Bepreve from Bausch + Lomb is prescribed for itching associated with allergic conjunctivis.

How to treat seasonal allergy symptoms in the contact lens wearer.

Contact lens designs and materials continue to evolve and improve, resulting in increasing numbers of people wearing contact lenses. However, some people have to forego their preferred form of vision correction when seasonal allergies spring up.

Some form of allergy affects approximately 15% to 30% of the world population, and ocular symptoms are present in 40% to 80% of those patients. Seasonal allergic conjunctivitis (SAC) and perennial allergic conjunctivitis (PAC) by far represent the most frequently encountered allergic conjuctivitis and are typically treated with a combination of palliative, systemic and topical pharmacological treatments.

The same classes of medication are used to treat those with allergies regardless of whether the person wears contact lenses or not. Olopatadine (Patanol, Pataday and Pazeo””all from Alcon Labs) is generally considered the gold standard treatment for itching associated with allergic conjunctivitis. The big difference in treating contact lens wearers is the frequency of dosing. Most contact lens wearers prefer BID dosing so that they do not need to remove their lenses during the course of the day.

Even though the recommended treatment may be QID dosing, I will often prescribe from QID to BID to TID dosing depending on the wearing time. For example, if patients wear their lenses from 8am until 6pm, I can treat them TID without having them remove their lenses during the day. If, however, they wear their lenses from 8am until 11pm and refuse to remove their lenses during the day, BID dosing is all we do. Of course, if they are being treated for a severe allergic response, they will either have to stop wearing contact lenses and wear glasses so that they can achieve the appropriate dosage or remove their lenses twice during the day so that the drops can be applied without the lenses on the eye.

Avoidance of allergens (tree and weed pollens, grasses and outdoor molds) for sensitized individuals is the simplest approach to preventing allergic conjunctivitis. But that’s easier said than done. The use of daily disposable contact lenses (see “Single (Use) and Loving It” on page 16) as a barrier to allergens during exacerbations is also an effective treatment for the contact lens wearer. This, along with cold compresses to reduce itching and artificial tears to dilute and wash away allergens, are effective measures to manage mild early stage allergic conjunctivitis. While this approach may also improve symptoms associated with PAC since degranulation of mast cells in PAC recruits eosinophils, a more aggressive therapeutic approach may be required.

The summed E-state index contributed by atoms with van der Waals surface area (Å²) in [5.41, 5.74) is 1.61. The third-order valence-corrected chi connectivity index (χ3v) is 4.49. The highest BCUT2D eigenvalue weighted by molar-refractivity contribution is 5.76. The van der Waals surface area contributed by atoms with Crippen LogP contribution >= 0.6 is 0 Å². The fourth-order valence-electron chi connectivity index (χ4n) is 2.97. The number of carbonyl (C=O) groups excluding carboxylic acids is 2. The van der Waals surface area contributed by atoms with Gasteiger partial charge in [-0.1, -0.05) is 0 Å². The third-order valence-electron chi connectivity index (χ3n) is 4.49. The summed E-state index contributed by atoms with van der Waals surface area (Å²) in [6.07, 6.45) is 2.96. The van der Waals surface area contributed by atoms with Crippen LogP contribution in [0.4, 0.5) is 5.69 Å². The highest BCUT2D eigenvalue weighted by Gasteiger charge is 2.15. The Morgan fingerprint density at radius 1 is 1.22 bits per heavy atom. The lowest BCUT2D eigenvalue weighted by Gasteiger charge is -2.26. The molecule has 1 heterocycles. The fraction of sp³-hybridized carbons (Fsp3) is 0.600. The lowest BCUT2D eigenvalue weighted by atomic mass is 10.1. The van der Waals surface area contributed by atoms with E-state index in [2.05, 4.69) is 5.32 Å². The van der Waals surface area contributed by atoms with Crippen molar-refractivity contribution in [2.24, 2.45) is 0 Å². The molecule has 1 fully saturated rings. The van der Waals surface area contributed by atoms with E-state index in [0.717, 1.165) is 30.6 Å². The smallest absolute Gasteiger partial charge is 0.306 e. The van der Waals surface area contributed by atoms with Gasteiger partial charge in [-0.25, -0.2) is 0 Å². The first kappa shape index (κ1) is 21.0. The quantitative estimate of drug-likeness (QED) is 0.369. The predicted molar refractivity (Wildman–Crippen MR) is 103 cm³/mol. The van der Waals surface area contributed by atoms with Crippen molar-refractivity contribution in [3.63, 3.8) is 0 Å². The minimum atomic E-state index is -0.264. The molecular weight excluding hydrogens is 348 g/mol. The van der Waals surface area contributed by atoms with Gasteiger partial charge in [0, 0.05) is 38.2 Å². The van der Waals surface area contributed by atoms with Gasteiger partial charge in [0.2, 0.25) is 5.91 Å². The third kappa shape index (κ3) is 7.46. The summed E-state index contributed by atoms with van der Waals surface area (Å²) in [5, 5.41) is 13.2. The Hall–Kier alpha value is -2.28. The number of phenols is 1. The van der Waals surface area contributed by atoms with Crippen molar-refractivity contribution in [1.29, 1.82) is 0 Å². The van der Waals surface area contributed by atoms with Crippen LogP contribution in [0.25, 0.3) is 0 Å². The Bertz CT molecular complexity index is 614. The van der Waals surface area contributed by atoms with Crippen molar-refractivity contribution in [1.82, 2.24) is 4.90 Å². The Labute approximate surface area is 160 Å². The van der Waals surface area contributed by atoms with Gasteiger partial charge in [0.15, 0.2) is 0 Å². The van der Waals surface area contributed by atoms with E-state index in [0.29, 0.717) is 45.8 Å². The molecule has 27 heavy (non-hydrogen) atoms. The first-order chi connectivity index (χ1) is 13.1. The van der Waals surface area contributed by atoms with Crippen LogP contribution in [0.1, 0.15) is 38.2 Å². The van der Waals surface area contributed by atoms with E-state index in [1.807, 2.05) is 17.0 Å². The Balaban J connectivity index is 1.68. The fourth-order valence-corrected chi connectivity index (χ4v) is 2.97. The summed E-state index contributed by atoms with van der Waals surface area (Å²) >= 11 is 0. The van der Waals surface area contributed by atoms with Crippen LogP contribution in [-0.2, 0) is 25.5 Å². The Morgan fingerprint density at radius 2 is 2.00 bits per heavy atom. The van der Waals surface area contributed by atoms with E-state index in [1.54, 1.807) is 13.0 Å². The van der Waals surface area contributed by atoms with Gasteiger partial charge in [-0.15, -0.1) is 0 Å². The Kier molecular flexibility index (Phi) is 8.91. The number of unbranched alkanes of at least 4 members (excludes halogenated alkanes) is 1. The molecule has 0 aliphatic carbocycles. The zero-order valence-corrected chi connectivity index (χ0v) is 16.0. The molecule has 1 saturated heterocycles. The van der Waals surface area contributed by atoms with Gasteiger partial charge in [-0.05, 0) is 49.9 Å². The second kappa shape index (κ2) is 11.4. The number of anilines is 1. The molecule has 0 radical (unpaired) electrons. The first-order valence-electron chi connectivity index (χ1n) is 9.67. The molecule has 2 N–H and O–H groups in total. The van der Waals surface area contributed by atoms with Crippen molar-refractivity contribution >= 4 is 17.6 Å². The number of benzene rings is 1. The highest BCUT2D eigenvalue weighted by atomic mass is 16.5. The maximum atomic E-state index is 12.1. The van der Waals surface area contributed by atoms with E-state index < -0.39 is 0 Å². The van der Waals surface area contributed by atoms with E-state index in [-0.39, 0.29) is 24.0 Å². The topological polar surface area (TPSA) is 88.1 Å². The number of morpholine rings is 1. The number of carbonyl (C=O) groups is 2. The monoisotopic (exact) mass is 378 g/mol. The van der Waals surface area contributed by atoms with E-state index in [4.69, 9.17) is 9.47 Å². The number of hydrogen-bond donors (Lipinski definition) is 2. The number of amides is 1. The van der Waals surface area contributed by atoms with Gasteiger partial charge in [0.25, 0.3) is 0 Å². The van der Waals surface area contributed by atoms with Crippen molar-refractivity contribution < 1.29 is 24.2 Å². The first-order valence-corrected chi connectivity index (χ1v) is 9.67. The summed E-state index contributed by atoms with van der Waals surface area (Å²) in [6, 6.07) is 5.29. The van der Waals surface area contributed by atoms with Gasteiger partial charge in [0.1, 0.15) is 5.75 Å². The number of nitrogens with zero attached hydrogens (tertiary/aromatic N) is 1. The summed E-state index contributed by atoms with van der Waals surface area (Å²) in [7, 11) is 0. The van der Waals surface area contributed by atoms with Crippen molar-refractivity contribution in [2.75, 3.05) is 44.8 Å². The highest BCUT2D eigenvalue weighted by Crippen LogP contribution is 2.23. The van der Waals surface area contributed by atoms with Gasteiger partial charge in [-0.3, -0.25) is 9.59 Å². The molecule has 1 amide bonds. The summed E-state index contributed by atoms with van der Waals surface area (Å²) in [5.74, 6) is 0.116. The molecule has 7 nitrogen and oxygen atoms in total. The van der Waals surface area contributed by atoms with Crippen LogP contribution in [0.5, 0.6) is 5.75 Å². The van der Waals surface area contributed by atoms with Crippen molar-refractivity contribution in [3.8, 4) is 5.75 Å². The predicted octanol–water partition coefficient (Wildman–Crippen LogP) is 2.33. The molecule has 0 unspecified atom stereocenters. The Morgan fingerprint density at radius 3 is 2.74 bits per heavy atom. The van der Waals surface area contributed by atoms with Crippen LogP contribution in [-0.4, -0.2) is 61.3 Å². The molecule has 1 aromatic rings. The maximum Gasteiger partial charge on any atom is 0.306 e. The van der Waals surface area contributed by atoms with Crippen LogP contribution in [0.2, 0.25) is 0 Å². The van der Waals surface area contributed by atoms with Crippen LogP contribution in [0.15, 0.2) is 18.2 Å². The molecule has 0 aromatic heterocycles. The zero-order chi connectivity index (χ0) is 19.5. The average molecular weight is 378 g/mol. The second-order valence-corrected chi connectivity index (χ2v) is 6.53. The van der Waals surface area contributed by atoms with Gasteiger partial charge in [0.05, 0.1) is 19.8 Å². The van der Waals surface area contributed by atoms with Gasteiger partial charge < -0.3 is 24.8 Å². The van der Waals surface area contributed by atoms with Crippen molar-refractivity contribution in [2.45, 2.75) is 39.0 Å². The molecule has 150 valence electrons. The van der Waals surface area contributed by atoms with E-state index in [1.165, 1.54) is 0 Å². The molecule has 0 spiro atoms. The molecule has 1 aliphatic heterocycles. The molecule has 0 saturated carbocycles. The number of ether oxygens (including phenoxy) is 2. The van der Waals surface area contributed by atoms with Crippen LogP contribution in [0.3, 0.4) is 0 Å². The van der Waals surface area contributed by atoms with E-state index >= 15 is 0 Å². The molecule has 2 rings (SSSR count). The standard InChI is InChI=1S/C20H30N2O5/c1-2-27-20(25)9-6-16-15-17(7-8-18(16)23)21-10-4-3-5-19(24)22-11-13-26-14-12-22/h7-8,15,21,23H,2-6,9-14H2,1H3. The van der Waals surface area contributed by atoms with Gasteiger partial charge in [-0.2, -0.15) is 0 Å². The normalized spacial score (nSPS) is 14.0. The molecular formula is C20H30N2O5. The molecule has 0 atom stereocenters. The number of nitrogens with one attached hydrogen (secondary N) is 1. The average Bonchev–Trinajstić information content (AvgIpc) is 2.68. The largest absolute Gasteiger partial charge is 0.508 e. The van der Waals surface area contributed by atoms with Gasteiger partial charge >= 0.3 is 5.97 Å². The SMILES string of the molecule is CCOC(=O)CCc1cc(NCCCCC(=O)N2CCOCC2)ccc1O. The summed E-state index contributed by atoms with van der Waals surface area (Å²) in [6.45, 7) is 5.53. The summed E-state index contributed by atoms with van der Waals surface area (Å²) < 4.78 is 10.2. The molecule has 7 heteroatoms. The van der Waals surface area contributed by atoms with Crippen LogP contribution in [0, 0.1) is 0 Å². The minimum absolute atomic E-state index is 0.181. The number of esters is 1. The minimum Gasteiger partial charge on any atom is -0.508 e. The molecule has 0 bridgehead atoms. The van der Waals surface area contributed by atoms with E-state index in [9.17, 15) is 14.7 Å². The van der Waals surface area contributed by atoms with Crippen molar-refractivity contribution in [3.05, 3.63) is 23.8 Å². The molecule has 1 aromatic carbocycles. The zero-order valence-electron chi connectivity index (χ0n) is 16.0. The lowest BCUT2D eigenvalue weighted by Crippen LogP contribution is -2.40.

The two most effective pharmaceutical agents to treat allergic conjunctivitis are dual-acting antihistamine/mast cell stabilizers and steroids. Newer dual-acting agents, such as Pazeo from Alcon or Bepreve from Bausch + Lomb, are extremely effective in controlling itching in both early and late stage responses. They combine histamine receptor antagonists and mast cell stabilizers.

Steroids, such as Lotemax from Bausch + Lomb and Durezol from Alcon, are used to suppress late-phase production of inflammatory mediators such as basophils, eosinophils, T-cells and neutrophils that are responsible for more severe ocular reactions and corneal damage associated with more serious allergic conditions, such as vernal keratoconjunctivitis and atopic keratoconjunctivitis, and therefore are generally not used for early stage reactions.

As eyecare practitioners we now have significant tools to treat allergic conjunctivitis and provide improved quality of life to our patients. OO

Kenneth A. Lebow, OD, FAAO, is in private practice in Virginia Beach, VA, and is on the Optometric Office editorial advisory board.


Alcon Laboratories, Inc.
800-451-3937 •

Bausch + Lomb
800-828-9030 •


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